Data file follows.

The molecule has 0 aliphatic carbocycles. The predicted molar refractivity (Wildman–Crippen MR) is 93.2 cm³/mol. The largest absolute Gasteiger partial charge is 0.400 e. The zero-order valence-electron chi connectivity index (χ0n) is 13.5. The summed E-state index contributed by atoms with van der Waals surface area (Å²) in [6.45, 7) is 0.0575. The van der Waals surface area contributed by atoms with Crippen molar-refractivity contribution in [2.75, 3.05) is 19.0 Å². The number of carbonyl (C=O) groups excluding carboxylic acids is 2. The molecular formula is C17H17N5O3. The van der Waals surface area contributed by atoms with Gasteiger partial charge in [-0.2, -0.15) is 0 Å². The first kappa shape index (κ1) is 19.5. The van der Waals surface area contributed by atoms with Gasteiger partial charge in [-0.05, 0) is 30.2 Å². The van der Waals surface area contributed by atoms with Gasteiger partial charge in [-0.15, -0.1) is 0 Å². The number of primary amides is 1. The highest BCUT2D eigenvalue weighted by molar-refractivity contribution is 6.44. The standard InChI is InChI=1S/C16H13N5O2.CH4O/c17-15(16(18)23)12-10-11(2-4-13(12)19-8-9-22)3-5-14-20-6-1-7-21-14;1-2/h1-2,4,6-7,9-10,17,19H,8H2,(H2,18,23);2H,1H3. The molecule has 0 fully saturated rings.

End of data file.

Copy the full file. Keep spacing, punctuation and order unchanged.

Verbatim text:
The molecule has 0 aliphatic carbocycles. The predicted molar refractivity (Wildman–Crippen MR) is 93.2 cm³/mol. The largest absolute Gasteiger partial charge is 0.400 e. The zero-order valence-electron chi connectivity index (χ0n) is 13.5. The summed E-state index contributed by atoms with van der Waals surface area (Å²) in [6.45, 7) is 0.0575. The van der Waals surface area contributed by atoms with Crippen molar-refractivity contribution in [2.75, 3.05) is 19.0 Å². The number of carbonyl (C=O) groups excluding carboxylic acids is 2. The molecular formula is C17H17N5O3. The van der Waals surface area contributed by atoms with Gasteiger partial charge in [-0.2, -0.15) is 0 Å². The first kappa shape index (κ1) is 19.5. The van der Waals surface area contributed by atoms with Gasteiger partial charge in [-0.05, 0) is 30.2 Å². The van der Waals surface area contributed by atoms with Gasteiger partial charge in [-0.15, -0.1) is 0 Å². The number of primary amides is 1. The highest BCUT2D eigenvalue weighted by molar-refractivity contribution is 6.44. The standard InChI is InChI=1S/C16H13N5O2.CH4O/c17-15(16(18)23)12-10-11(2-4-13(12)19-8-9-22)3-5-14-20-6-1-7-21-14;1-2/h1-2,4,6-7,9-10,17,19H,8H2,(H2,18,23);2H,1H3. The molecule has 0 fully saturated rings.